Potassium VS gout

Ordering from CanadianPharmacyMeds.com, we were paying about 48 cents per pill for Colchicine a couple of years ago. I don’t know what the current price is, but you can look it up at the website.

Thanks for the information-- if the K doesn’t work I will look into CPMeds.

I would posit that most people’s main sources of potassium are not acutally bananas, although those are the most famous source of potassium. But tomatoes (including canned tomato sauce), potatoes, milk products and beef make up a big part of the average American diet, and are also decent sources of potassium. http://www.drugs.com/cg/potassium-content-of-foods-list.html

*Most *people are able to get enough potassium through diet. If you can’t, though, supplements are cheap. Just check with your doctor first, because the zombie OP is correct about the pretty awful side effects of too much potassium.

However, I will add that black cherry juice has NOT been shown to be effective in treating or preventing gout. Too bad. It did look promising back when the OP was written.

Rich Mann, are you still following?

Rich source of potassium: I’m surprised this hasn’t been mentioned in this thread yet…
prune juice.

According to the bottle I have, one 8-oz cup has 12% RDA of potassium. (ETA: 430 mg)

I’ve been on Allopurinol for my gout and it’s worked very well, with no side effects. Since my diagnosis (got a new doctor who, unlike my other doctors, didn’t immediately say “oh, you’re too young for gout”) I’ve cut back on alcohol and eliminated many of the trigger foods like organ meats, shellfish, and mushrooms, and I believe that’s helped as well. Keeping hydrated and getting regular exercise is a good idea, also.

Went through the whole stage of everybody giving me their folk remedies. None of them helped; in fact I think the cranberry juice advice is about the worst thing you can recommend (one study found it RAISES uric acid levels).

See your doctor, drink more water, lay off the liver, lobster, mushrooms & beer, and get some exercise.

Yep. I’ve been taking it almost two years and haven’t had a flare-up; my uric acid levels have been quite low on my last two blood tests. Allopurinol is cheap and (as far as I can tell) side-effect-free.

Gonna probably have to take it forever, but oh well. It actually worked, where cranberry juice and diet modifications didn’t. (And it’s not like I was consuming a lot of herring and sweetbreads to begin with.)

I decided to get some precise numbers on the potassium content of foods.

The US Department of Agriculture has a site which looks to have omitted little:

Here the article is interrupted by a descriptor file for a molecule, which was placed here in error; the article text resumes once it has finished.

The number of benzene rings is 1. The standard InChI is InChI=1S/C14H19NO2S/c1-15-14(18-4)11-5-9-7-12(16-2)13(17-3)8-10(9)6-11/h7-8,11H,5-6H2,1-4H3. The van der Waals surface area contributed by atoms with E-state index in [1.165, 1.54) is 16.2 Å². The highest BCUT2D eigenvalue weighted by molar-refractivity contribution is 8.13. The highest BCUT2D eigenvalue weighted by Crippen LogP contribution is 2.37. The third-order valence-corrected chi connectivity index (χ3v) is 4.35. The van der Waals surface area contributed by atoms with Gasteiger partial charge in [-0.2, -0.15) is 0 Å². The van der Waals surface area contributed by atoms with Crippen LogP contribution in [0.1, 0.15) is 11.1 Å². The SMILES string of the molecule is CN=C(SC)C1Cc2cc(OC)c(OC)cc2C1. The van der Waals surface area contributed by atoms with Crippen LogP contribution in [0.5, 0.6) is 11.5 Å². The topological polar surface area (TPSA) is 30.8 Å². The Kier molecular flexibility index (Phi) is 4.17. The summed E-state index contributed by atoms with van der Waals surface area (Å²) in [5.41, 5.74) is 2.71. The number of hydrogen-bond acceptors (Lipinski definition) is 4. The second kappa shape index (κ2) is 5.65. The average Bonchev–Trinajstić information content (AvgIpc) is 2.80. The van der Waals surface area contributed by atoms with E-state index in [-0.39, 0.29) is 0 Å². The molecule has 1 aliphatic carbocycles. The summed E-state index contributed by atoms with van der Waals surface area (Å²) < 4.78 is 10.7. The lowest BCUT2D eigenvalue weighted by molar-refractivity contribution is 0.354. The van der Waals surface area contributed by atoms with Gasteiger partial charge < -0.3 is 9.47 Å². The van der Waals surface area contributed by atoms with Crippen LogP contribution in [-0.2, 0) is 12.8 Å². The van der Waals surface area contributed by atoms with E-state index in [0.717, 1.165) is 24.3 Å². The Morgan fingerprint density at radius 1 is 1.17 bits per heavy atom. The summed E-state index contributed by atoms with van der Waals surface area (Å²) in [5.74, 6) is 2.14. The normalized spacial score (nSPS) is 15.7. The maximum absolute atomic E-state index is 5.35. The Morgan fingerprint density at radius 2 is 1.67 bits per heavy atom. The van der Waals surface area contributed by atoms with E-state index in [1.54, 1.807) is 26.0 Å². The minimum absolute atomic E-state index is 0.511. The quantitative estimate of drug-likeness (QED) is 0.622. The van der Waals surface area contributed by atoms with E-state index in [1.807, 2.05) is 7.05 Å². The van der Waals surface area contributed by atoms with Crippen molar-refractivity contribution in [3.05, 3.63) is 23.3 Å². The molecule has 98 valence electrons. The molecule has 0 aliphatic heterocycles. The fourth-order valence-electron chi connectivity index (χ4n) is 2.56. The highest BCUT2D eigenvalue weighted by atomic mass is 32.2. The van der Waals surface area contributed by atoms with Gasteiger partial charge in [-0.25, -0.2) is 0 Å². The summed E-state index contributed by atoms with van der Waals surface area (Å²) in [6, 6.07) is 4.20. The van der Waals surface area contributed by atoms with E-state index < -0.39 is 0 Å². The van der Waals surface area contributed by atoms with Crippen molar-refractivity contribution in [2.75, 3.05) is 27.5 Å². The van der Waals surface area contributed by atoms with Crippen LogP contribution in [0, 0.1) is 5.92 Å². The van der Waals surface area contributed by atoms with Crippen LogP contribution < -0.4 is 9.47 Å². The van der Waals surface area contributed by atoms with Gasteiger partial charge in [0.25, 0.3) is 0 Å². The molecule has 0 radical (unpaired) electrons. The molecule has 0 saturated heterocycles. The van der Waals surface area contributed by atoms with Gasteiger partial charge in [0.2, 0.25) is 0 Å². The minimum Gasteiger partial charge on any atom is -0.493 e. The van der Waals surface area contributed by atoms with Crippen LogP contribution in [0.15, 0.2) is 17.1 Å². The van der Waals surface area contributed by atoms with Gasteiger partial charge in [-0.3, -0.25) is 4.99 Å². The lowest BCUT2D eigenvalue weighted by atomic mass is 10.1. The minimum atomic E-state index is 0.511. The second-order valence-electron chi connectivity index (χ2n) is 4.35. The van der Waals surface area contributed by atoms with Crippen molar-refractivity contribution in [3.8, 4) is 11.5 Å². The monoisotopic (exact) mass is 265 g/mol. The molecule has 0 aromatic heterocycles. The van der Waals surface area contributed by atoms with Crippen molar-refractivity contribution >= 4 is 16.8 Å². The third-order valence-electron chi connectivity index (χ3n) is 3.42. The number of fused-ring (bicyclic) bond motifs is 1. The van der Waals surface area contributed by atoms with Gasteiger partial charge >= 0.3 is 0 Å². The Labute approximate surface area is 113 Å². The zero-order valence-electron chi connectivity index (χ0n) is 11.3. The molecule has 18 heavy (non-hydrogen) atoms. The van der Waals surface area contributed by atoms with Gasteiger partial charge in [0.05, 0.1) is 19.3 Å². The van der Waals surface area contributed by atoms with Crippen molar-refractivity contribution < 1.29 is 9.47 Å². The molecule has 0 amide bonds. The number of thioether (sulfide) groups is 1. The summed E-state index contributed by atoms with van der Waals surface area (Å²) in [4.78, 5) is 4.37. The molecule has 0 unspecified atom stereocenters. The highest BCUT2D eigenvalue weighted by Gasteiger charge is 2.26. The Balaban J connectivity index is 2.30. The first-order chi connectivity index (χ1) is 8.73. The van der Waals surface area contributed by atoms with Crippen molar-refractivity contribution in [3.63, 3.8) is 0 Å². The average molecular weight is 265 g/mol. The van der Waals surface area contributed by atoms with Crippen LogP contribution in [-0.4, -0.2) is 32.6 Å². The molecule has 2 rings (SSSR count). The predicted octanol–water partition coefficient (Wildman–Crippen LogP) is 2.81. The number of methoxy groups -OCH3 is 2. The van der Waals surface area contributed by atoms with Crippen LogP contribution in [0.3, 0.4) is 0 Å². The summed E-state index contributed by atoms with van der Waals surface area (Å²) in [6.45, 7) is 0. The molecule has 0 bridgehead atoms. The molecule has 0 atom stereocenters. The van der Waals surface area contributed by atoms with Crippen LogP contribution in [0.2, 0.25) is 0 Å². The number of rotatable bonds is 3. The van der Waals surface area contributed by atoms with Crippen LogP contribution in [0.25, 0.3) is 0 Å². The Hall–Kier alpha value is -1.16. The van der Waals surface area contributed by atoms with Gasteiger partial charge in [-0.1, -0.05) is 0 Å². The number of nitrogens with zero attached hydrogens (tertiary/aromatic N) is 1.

USDA: Potassium (K) mg Foods per Common Measure, sorted alphabetically

Blackstrap Molasses is the clear winner with a K content of 24.9mg per g.
1tbsp Blackstrap weighs 20g and provides 11% of the 4700g/day RDA according
to the USDA.

The K content runner-up is Tomato Paste, 10.1mg/g.

After adding up the K content values for most of my usual dietary items I found
I was certainly far under 50% RDA, and might be lower than 33% on most days.

Blackstrap has been an on-and-off item in my diet all my adult life, but mostly off
for no particularly good reason. Coincidentally I had gone on a Blackstrap “on” cycle
a few days before reading OP: 32fl oz for $9.88, not cheap, but Blackstrap contains
other dietary needs besides potassium.

The product label defines 1tbsp as 22g, and claims it contains 20% RDA. That is
nearly twice the USDA value, and I may call the producer’s toll-free number about
the discrepancy.

I also bought 300 3% RDA K gluconate tablets ($10.49) on the theory that not all
compounds containing K may be created equal as far as anti-gout efficacy. Also,
I was wondering if it might be the Gluconic Acid rather than the K which might be
delivering the bang for the buck, or if it was necessary to take the two together to
have any effect on gout.

I plan to start regular consumption of Blackstrap (1-2 tbsp/day) plus daily doses
of Tomato Paste, and some other high-K foods such as White and Azuki Beans
and unskinned baked potatos. Maybe something will work. I sure hope so.

Well damn.

The potassium regimen seemed to work for 60 days, but then:

(a) I developed a full-flidged gout attack, which 12 K gluconate doses did nothing for,

and (b) I found out at This Site that among the 50 medications with which K gluconate
has potentially harmful combination effects is lisinopril, a daily requirement for me.
Kidney failure and cardiac arrest are two of the K g + lisinopril risks.

So- no more K gluconate supplements.
Many years ago I tried a 2-4 tbsp per day regimen of concentrated cherry juice, and did
not have an attack for over 400 days, by far the longest gout-free spell since I first started
getting gout. I dropped the cherry juice after I finally got an attack and tried unsuccessfully
to get rid of it with a huge (30 tbsp per day) dose increase. Maybe I’ll go back to the cherry
juice and just resign myself to having to use real medicine if I have an attack.